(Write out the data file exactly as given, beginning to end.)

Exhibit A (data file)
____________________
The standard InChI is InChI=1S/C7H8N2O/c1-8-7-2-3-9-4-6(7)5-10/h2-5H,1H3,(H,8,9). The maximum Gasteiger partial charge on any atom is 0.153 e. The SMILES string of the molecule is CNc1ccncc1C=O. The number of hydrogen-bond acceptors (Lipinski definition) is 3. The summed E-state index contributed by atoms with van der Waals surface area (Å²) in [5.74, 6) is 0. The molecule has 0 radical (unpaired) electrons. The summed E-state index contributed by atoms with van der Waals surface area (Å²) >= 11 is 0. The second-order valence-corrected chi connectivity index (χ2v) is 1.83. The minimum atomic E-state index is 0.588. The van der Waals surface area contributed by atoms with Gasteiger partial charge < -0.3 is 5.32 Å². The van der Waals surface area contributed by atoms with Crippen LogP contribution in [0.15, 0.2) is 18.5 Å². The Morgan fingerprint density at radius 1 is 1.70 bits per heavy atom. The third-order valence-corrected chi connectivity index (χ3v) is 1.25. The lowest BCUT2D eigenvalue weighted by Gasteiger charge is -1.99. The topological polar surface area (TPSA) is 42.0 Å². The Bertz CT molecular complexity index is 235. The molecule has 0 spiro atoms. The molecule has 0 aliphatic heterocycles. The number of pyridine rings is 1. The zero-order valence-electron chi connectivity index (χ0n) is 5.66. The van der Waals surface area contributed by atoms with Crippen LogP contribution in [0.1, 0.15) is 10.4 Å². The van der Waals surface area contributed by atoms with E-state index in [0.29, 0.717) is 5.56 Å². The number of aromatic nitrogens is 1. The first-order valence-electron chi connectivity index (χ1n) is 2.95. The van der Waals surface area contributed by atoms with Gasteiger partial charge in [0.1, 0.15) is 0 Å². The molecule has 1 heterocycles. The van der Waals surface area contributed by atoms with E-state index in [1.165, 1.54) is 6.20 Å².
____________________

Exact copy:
The standard InChI is InChI=1S/C7H8N2O/c1-8-7-2-3-9-4-6(7)5-10/h2-5H,1H3,(H,8,9). The maximum Gasteiger partial charge on any atom is 0.153 e. The SMILES string of the molecule is CNc1ccncc1C=O. The number of hydrogen-bond acceptors (Lipinski definition) is 3. The summed E-state index contributed by atoms with van der Waals surface area (Å²) in [5.74, 6) is 0. The molecule has 0 radical (unpaired) electrons. The summed E-state index contributed by atoms with van der Waals surface area (Å²) >= 11 is 0. The second-order valence-corrected chi connectivity index (χ2v) is 1.83. The minimum atomic E-state index is 0.588. The van der Waals surface area contributed by atoms with Gasteiger partial charge < -0.3 is 5.32 Å². The van der Waals surface area contributed by atoms with Crippen LogP contribution in [0.15, 0.2) is 18.5 Å². The Morgan fingerprint density at radius 1 is 1.70 bits per heavy atom. The third-order valence-corrected chi connectivity index (χ3v) is 1.25. The lowest BCUT2D eigenvalue weighted by Gasteiger charge is -1.99. The topological polar surface area (TPSA) is 42.0 Å². The Bertz CT molecular complexity index is 235. The molecule has 0 spiro atoms. The molecule has 0 aliphatic heterocycles. The number of pyridine rings is 1. The zero-order valence-electron chi connectivity index (χ0n) is 5.66. The van der Waals surface area contributed by atoms with Crippen LogP contribution in [0.1, 0.15) is 10.4 Å². The van der Waals surface area contributed by atoms with E-state index in [0.29, 0.717) is 5.56 Å². The number of aromatic nitrogens is 1. The first-order valence-electron chi connectivity index (χ1n) is 2.95. The van der Waals surface area contributed by atoms with Gasteiger partial charge in [0.1, 0.15) is 0 Å². The molecule has 1 heterocycles. The van der Waals surface area contributed by atoms with E-state index in [1.165, 1.54) is 6.20 Å².